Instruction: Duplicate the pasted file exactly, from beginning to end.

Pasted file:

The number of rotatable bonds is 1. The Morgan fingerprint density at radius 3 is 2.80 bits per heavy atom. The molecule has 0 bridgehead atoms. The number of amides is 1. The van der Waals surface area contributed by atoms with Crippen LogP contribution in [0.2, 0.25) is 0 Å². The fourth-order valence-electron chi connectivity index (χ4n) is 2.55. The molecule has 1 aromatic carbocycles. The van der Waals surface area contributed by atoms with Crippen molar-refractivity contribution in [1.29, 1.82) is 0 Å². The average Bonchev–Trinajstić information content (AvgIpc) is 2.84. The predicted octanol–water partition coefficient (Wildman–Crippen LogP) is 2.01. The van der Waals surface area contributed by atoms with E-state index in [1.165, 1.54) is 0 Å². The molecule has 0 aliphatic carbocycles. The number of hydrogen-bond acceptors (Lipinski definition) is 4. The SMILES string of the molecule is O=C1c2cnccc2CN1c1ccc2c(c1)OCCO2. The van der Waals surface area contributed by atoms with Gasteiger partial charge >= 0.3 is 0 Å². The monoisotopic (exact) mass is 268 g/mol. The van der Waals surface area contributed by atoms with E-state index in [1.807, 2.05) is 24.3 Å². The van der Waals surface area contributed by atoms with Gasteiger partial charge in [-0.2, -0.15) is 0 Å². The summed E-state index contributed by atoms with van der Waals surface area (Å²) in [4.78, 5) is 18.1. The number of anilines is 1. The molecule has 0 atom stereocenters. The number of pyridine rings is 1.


The number of rotatable bonds is 1. The Morgan fingerprint density at radius 3 is 2.80 bits per heavy atom. The molecule has 0 bridgehead atoms. The number of amides is 1. The van der Waals surface area contributed by atoms with Crippen LogP contribution in [0.2, 0.25) is 0 Å². The fourth-order valence-electron chi connectivity index (χ4n) is 2.55. The molecule has 1 aromatic carbocycles. The van der Waals surface area contributed by atoms with Crippen molar-refractivity contribution in [1.29, 1.82) is 0 Å². The average Bonchev–Trinajstić information content (AvgIpc) is 2.84. The predicted octanol–water partition coefficient (Wildman–Crippen LogP) is 2.01. The van der Waals surface area contributed by atoms with E-state index in [1.165, 1.54) is 0 Å². The molecule has 0 aliphatic carbocycles. The number of hydrogen-bond acceptors (Lipinski definition) is 4. The SMILES string of the molecule is O=C1c2cnccc2CN1c1ccc2c(c1)OCCO2. The van der Waals surface area contributed by atoms with Gasteiger partial charge >= 0.3 is 0 Å². The monoisotopic (exact) mass is 268 g/mol. The van der Waals surface area contributed by atoms with E-state index in [1.807, 2.05) is 24.3 Å². The van der Waals surface area contributed by atoms with Gasteiger partial charge in [-0.2, -0.15) is 0 Å². The summed E-state index contributed by atoms with van der Waals surface area (Å²) in [4.78, 5) is 18.1. The number of anilines is 1. The molecule has 0 atom stereocenters. The number of pyridine rings is 1.